Double-Standards, Debt Treatment, and World Bank Country Classification: The Case of Nigeria - Working Paper Number 45

Scott Standley
July 11, 2005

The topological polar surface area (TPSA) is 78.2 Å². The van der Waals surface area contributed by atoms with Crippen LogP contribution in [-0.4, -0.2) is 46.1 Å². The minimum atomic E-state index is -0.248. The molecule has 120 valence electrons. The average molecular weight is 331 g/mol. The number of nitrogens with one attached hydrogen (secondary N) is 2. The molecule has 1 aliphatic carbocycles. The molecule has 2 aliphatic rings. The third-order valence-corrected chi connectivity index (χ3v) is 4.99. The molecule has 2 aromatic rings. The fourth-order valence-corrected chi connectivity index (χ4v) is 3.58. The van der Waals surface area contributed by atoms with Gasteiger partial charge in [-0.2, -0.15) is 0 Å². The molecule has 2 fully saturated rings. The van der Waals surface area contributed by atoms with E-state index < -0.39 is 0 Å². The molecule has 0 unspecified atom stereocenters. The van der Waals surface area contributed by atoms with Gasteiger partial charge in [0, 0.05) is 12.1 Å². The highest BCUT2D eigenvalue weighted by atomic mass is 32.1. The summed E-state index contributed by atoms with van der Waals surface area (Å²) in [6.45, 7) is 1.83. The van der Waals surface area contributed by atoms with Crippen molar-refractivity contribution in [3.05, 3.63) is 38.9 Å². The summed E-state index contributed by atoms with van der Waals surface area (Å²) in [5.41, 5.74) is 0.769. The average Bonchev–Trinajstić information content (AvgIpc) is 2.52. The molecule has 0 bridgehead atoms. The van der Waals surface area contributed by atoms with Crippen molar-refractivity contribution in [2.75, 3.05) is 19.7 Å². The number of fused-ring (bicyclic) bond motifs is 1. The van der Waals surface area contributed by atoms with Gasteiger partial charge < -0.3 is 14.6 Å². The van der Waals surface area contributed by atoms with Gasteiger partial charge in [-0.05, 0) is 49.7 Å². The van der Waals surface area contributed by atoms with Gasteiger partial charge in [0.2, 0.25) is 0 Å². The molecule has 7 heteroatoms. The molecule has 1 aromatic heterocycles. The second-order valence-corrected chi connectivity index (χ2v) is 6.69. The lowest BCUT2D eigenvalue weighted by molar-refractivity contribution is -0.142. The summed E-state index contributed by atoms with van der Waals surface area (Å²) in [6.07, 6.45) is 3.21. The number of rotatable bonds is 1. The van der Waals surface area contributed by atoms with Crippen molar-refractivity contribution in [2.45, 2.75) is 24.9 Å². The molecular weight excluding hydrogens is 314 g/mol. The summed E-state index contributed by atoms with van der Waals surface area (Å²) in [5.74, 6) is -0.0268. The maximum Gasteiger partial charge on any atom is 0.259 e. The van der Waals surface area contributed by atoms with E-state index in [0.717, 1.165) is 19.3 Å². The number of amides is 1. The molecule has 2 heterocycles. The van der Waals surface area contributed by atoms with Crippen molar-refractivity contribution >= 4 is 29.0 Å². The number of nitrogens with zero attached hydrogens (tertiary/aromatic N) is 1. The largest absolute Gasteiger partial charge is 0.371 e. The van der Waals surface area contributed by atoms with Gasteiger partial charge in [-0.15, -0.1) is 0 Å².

REVISED Version November 1, 2004. Nigeria is currently classified by the World Bank as a ‘blend’ country, making it the poorest country in the world that does not have ‘IDA-only’ status. This paper uses the World Bank’s own IDA eligibility criteria to assess whether Nigeria has a case for reclassification. Given that the country has not borrowed from IBRD for the past eleven years, such a change would merely recognize what is already de facto the case. Based on our analysis, Nigeria clearly qualifies as IDA-only based on its low income level and lack of creditworthiness. Its record of policy performance appears to be the final barrier, but we show it is no worse on performance than three African comparator groups: the current IDA-only pool, previous reverse-graduates, and the IDA-only oil producers. We also question the logic of this criterion for IDA-only ‘eligibility’ (though not of course for actual allocation or disbursements). Certainly, Africa’s three previous reverse-graduates and Angola’s current IDA-only status suggest that Nigeria is facing a double-standard. We thus conclude that Nigeria does have a strong case for reclassification. Nigeria has good reason to request such a change as it would allow it more equal consideration of its access to IDA grants (restricted to IDA-only countries) including for HIV/AIDS programs and its allocation of IDA loans. Reclassification would also strengthen the case for Nigeria receiving an immediate write-down of a large portion of its debt to bilateral donors (along the lines of concessional Naples terms for IDA-only countries), which we argue is critical to any hope that the current government’s economic and political reform efforts can be sustained. The creditors have good reason for supporting such a change as part of a broader strategy for encouraging progress in Africa’s most populous country, and one that is key to stabilizing a region where internal conflict and Islamic radicalism create threats to global security.

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